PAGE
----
The Denver Public School Board (DPS) will be taking a vote this week on how to share data around school performance. If you have not been following this story it started about a year ago when DPS decided to create a committee to reimagine the School Performance Framework (SPF) and to come up with something more useful for all audiences: for the district, a tool that provided information about school performance, for school leaders, a tool to drive for growth and improvement, and for parents a tool to select and support the best school for their children.
This committee of teachers, principals, parents and community organizations met for almost 6 months and came up with three recommendations to reimgaine the SPF. The first recommendation is to utilize the tool the Colorado Department of Education already uses for school performance, which will save the district money and work. The second recommendation calls for the creation of a public dashboard where data collected by the district will show information like which schools have a strong math, arts, and science program and which schools are serving their students of color equitably and closing the achievement gap. Lastly the third recommendation calls for a council to support schools who are struggling as shown by the data collected and shared through the dashboard. This council will then come up with next steps on how to support the school’s improvement.
Here is where it gets interesting. After all this work was submitted to the board by the committee in May, now some members of the school board are considering only voting to accept the first recommendation and disregarding the second two. This is very concerning to the families we work with as the last two recommendations are the ones that will give them the information to fight racist practices and stand up for racial justice and equity.
Approving only recommendation one but not the others is the easy way out. It might cost less (note: DPS already has a grant from the CDE to cover the cost of building this dashboard), which matters during today’s COVID crisis, however here are the negative impacts of choosing only recommendation one:
- The state’s performance framework is mostly only friendly to English speaking families. This will alienate Non-English monolingual parents in our district - that’s over a third of DPS families. These families deserve to have access to information about their child’s schools.
- Second, the state performance framework does not hold the district responsible for closing the achievement gap between groups of students. This means that schools are not being held responsible for serving students of color to the same standard as their white peers. Less information does not make these gaps go away and doesn’t allow anyone to work toward closing them. The district should be fighting to share and collect more information as they show up, stand up and fight for its black and brown students not the other way around.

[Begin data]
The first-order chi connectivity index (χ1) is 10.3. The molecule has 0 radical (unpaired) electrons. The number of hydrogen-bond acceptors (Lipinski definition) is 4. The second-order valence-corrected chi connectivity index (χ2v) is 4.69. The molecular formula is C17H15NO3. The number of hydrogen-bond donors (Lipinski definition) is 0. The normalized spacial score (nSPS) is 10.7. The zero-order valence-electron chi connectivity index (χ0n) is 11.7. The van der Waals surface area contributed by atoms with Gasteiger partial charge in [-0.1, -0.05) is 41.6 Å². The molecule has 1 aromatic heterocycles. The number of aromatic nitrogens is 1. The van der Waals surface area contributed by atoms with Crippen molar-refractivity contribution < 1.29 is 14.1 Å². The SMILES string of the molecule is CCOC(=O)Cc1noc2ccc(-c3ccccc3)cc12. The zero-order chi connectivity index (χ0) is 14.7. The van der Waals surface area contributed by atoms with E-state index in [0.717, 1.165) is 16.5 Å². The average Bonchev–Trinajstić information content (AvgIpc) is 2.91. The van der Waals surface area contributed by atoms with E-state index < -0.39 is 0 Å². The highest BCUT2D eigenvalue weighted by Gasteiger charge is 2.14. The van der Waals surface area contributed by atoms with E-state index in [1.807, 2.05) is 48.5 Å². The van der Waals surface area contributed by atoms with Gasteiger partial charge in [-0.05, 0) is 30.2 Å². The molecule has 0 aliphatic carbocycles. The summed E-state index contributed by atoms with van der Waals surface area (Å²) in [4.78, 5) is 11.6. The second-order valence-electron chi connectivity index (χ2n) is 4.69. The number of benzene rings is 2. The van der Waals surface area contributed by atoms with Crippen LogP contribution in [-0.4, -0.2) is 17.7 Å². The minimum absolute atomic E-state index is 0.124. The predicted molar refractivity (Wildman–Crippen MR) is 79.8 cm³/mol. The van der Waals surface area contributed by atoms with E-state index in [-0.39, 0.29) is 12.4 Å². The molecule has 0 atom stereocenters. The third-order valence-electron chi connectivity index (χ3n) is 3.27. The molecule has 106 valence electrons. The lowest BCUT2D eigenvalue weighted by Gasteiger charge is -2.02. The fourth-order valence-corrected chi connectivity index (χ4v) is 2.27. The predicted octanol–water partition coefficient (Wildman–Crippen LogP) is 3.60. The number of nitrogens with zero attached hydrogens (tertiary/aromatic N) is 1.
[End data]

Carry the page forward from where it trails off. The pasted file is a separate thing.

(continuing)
- And lastly, the state performance framework is basically the same thing we had at the district level but with less data and access. It still has a color rating system, but the rating is more reliant on test scores than our district SPF.
I want to zero in on the dashboard for a second. I think there is a misconception that parents of color don’t care about school performance or don’t understand data. But, this is far from the truth. I have led dozens of data meetings in schools with parents and specifically seen how parents of color are underinformed. In my experience parents of color are also the most hungry to know what is going on. And once they have the information, they are the most hungry to fight for their kids and their rights.
I’ve been working as a community organizer in Denver for three years. When I first started I believed parents of color were being underinformed about DPS policies and I was there to help. After the murder of George Floyd, DPS took action to remove police from schools and prioritize racial justice, and at that point I realized the lack of access to information for our black and brown families was not a one-time issue, but a systemic one. Parents of color have been systemically shut out of decisions about their own children’s future. They shouldn’t have to rely on people like me to act as a bridge to the data. That’s why, now more than ever, the board should be doing everything in its power to make it easier, not harder to get this information.
Shouldn’t we at least try to put something together that works for all of us? If it doesn’t work then we go back and tweak it until it does. Doing nothing is unacceptable, promising a “community engagement strategy” without any board commitment and timeline is unacceptable. The committee was supposed to be the community engagement strategy and now this board is uncomfortable doing what the community has told them. It’s time the board puts aside any political agendas of the past and recommit to fighting for racial justice, language justice, and equity in education.
I am asking the board to adopt all three recommendations and be hyper-engaged in the creation of the dashboard., I want to see them get community involved in the creation of the tool and then to trial run the tool. I trust the community to identify challenges with a new tool and to help solve them. The board should, too. If you agree, sign our petition here.